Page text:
The Finance Ministry supports increasing public-sector salaries, but wants to overhaul wage mechanisms as a whole, says ministry director Haim Shani.
The ministry is in the middle of negotiations with the Histadrut labor federation over a collective wage agreement for 2009 to 2011 (yes, retroactively ), in an effort to avert a general strike. Negotiations over the weekend came to naught, and the union is threatening to start striking on Tuesday.
The ministry is trying to change salary structures in several ways, says Shani. One would be to give larger raises to the people who earn the least, in an attempt to reduce salary gaps in the public sector. The second would be to give raises to employees who do the best work.
Shani didn't say what the Histadrut thinks of these proposals.
The Finance Ministry is willing to raise public-sector salaries, but insists that the raises meet three criteria, says Shani. First, the raises can't be too large, given the global economic uncertainty at the moment.
"Large raises could create budget deficits, forcing us to cut the budget in other, unintended places, such as education or health," he says. "And this could also pull private-sector salaries in its wake, which would damage that sector's competitiveness."
Second, the ministry wants differential raises - larger raises in percentage terms for the lowest earners, and smaller raises for the highest earners. As the country's largest employer, the government should be setting an example and seeking to reduce salary gaps, Shani says.
This means giving larger raises to people who earn NIS 5,000 to NIS 7,000 a month gross, he says. People who earn more than NIS 25,000 a month would get the smallest raises.
"That will help fix social inequality," says Shani. "It will be our modest contribution to reducing wage gaps."
The ministry believes that the Histadrut will support this, he says. "This is [Histadrut chairman Ofer] Eini's opportunity to be a partner in changing the salary trends and the growing inequality in Israeli society."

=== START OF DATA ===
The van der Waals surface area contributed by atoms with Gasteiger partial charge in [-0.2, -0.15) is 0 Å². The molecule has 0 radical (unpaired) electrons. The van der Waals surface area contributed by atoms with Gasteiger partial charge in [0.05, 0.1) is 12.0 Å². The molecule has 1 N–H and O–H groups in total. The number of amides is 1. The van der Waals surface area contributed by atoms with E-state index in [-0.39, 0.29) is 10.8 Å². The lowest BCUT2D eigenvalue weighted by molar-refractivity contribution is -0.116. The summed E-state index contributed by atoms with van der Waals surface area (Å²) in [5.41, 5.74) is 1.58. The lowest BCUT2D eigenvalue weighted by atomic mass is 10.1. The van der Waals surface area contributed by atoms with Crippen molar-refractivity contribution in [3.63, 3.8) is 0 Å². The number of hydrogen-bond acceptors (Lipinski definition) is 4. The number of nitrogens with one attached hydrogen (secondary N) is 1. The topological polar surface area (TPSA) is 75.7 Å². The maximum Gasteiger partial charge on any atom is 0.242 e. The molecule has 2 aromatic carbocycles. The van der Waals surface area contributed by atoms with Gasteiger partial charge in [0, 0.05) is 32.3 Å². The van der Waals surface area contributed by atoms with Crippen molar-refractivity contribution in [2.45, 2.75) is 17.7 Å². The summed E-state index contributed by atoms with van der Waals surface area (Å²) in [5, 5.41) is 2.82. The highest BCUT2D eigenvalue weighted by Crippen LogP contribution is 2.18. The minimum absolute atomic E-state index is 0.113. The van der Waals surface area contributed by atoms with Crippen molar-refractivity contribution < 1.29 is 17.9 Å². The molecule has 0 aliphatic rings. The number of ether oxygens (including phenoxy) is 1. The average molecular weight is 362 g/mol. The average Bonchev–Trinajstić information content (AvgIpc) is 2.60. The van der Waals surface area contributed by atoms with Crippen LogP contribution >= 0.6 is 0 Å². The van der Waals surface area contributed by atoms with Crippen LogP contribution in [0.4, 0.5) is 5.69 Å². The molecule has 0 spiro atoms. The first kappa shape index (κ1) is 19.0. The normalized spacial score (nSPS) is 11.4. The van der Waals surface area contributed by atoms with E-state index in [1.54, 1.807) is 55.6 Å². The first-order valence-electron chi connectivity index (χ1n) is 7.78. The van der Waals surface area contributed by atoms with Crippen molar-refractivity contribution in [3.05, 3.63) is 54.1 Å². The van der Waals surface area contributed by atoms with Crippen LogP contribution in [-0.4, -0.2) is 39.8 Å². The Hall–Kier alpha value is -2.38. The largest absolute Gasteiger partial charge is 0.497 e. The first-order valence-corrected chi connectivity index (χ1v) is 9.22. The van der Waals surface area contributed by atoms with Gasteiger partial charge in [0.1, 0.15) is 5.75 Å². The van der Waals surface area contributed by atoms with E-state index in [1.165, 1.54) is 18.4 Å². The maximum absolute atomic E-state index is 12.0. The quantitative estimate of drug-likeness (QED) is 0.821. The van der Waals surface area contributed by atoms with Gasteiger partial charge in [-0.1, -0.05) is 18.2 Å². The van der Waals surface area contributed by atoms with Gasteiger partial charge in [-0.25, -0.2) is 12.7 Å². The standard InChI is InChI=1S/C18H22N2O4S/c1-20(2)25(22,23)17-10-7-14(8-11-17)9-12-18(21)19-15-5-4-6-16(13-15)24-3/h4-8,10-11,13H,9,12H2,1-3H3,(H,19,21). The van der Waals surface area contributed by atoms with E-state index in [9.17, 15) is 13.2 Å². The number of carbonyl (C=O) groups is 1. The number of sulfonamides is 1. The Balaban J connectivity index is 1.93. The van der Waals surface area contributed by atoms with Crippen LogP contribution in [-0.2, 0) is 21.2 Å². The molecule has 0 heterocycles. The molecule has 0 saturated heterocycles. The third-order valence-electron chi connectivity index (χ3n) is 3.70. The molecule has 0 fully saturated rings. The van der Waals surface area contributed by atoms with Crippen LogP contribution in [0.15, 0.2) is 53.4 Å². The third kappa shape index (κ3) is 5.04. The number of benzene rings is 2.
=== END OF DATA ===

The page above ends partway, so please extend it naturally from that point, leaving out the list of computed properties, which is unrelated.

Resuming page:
Until now, however, the Histadrut has been demanding the equal raises - in percentage terms - for all, as has been done in the past.
The ministry's third demand is encouraging excellence by giving more money only to workers who deserve it.
"We want to give more to people who do better work," says Shani. The ministry hasn't worked out how this would be done; whether, for instance, through bonuses or a 13th salary - a bonus equal to one month's pay.
In addition, the ministry is making a demand that it makes during every round of negotiations with the Histadrut: that raises be given responsibly.
"Over the past decade, public-sector salaries increased 4% in real terms, while private-sector salaries increased 3%. We also need to remember that in the wake of the global financial crisis the private sector contracted and laid off workers, while public-sector workers have job security," he says. They may have given up on convalescence pay (havra'a ), but that was all they gave up - a relatively small sacrifice, he says.
The Finance Ministry's wages director found that 30% of public-sector workers earn less than NIS 5,000 a month. How is that?